Day 9: Ponce and Fajardo

This morning, we said goodbye to the treehouse and started our journey home. We had a full day to spend on the island, so we spent our lunch time in the southern coastal city of Ponce and then made our way to the very northeast corner of the island for a night-time bioluminescent kayak tour before heading back to the airport.

After lunch at a roadside coffee shop, we walked around the main square of Ponce for a bit.

CoffeeHouse, Ponce, Puerto Rico
Plaza Degetau, Ponce, Puerto Rico
Catedral Nuestra Señora de Guadalupe, Ponce, Puerto Rico
Parque de Bombas, Ponce, Puerto Rico
Plaza Degetau, Ponce, Puerto Rico
Plaza Degetau, Ponce, Puerto Rico

On our way out of town, we were struck by the remains of the old municipal hospital, so we stopped and made a few photos:

Antiguo Hospital Tricoche, Ponce, Puerto Rico
Antiguo Hospital Tricoche, Ponce, Puerto Rico
Antiguo Hospital Tricoche, Ponce, Puerto Rico · by Lisa Rozmyn
Ponce, Puerto Rico
Ponce, Puerto Rico
Ponce, Puerto Rico
Ponce, Puerto Rico
Antiguo Hospital Tricoche, Ponce, Puerto Rico
Antiguo Hospital Tricoche, Ponce, Puerto Rico

We had heard about bioluminescent bays and that Puerto Rico had a few of them. We managed to finagle a spot at the last moment with Glass Bottom Kayak Tours, so we drove all the way to Fajardo on the very northeast corner of the island during the afternoon.

They advised us to arrive an hour early so we could find a parking place, because … “well, you’ll see why when you get here.” Turns out there was either some kind of festival or big party and it took us a while to find a parking place. This was a lot of fun, but it made finding dinner before the tour … challenging.

Parque Recreativo, Fajardo, Puerto Rico · by Lisa Rozmyn
Parque Recreativo, Fajardo, Puerto Rico · by Lisa Rozmyn
Parque Recreativo, Fajardo, Puerto Rico
Parque Recreativo, Fajardo, Puerto Rico

Sadly, bioluminescence is only really visible in almost absolute darkness, so we have no photos to share. But it was a truly magical experience. If you go to Puerto Rico, you should definitely plan on taking this or a similar tour.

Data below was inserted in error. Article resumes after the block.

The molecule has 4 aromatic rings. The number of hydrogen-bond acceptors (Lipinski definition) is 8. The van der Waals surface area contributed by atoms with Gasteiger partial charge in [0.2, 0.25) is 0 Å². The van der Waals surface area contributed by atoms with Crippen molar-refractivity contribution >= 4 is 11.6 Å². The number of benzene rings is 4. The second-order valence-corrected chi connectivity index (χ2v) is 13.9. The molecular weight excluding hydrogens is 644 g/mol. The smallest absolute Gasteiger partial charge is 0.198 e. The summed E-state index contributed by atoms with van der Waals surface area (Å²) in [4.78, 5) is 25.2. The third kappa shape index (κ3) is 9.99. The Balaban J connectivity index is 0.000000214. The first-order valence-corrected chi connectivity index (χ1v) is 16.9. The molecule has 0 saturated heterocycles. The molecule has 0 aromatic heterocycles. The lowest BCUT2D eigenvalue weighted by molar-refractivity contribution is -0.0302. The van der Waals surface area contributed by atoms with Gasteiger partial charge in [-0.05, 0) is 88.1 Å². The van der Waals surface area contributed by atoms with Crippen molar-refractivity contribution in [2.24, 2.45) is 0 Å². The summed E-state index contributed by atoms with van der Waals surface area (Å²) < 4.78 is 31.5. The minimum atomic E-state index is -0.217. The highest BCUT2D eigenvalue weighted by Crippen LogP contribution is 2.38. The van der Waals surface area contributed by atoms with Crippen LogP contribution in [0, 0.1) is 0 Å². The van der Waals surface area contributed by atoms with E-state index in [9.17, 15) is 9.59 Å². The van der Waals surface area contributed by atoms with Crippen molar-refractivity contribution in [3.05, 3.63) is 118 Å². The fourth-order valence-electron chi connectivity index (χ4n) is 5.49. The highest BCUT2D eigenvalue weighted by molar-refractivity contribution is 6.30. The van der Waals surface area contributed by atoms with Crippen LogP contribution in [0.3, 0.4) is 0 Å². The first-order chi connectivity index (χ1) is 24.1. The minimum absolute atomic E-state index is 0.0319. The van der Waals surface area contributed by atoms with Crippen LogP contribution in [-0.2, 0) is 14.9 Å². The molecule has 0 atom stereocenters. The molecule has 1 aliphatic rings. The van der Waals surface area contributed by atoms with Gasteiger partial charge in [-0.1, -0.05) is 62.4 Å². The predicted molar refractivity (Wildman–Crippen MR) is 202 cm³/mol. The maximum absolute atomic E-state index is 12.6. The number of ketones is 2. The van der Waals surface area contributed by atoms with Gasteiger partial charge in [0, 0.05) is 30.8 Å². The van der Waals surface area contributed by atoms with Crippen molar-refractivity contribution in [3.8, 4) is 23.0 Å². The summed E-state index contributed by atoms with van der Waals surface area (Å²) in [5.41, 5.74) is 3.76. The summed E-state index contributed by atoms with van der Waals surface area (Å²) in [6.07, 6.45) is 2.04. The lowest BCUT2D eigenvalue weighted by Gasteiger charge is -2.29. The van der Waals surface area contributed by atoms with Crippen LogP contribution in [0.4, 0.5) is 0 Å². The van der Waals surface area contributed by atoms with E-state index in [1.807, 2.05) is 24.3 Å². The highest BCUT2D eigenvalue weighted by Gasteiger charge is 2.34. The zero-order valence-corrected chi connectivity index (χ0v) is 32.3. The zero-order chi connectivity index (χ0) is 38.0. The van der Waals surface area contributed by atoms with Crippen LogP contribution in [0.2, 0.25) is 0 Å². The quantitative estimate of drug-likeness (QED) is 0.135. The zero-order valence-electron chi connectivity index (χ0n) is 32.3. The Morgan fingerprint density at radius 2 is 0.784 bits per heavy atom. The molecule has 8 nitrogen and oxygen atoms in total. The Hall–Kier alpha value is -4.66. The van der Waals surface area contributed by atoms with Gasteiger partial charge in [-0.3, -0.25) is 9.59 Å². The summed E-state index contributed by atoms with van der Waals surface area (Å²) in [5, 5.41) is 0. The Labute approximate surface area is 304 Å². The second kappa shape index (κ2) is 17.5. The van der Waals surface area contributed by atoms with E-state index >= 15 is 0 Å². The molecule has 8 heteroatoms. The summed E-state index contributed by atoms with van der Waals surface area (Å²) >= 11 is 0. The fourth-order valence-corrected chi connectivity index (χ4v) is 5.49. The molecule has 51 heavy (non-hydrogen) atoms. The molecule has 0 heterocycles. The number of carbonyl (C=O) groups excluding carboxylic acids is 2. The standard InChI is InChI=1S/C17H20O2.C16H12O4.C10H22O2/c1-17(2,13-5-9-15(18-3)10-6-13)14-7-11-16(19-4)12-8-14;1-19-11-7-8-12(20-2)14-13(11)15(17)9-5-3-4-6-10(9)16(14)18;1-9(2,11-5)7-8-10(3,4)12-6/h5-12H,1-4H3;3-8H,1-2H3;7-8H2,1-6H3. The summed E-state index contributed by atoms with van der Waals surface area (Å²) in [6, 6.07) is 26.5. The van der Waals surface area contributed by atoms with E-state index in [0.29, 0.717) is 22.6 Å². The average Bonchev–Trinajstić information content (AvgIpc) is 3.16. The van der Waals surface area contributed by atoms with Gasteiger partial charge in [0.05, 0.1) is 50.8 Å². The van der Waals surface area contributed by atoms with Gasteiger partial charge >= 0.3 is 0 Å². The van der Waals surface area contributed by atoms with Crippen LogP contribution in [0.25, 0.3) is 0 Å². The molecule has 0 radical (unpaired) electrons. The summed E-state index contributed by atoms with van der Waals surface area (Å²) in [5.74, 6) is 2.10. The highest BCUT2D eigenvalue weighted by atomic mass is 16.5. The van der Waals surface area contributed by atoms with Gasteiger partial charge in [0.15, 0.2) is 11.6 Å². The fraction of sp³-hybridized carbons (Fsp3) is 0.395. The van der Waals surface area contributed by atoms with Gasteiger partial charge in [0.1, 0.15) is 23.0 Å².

Driving in Puerto Rico

If you are a US mainlander tempted to rent a car and drive while in Puerto Rico, it’s definitely doable, but here are a few things you might want to know:

  • The road signs are all in Spanish; English translations are rare. That said, if you have even the most minimal knowledge of Spanish, you’ll be fine. The shapes and style of the signs are almost exactly the same as in the mainland.
  • Many road signs were damaged or destroyed in Hurricane Maria some years ago and have not been replaced. Many freeway exits have no signs whatsoever. Plan on using a maps app for navigation.
  • The roads themselves are often damaged and unmaintained. Stay alert for potholes. There are lots of them.
  • “Slower traffic keep right” is a mainland concept. You will often find people driving at or below the speed limit in the left lane and they will not change lanes for you. Get used to passing on the right; it’s common.
  • Puerto Rico uses a rather bizarre combination of metric and US traditional measures: Speed limits (velocidad máxima) are in miles per hour, but distances are in kilometers. Gas is sold by the liter. Bridge clearances are in feet and inches.
  • Despite all these quirks, Puerto Ricans are pretty decent drivers. I’ve driven in more than 40 countries and consider P.R. to be in the middle of the pack as driving cultures go. Stay alert and you’ll be fine.
Ponce to Fajardo and San Juan, Puerto Rico · 294 km / 183 mi
(Mouse over or tap on the markers to see the photos there.)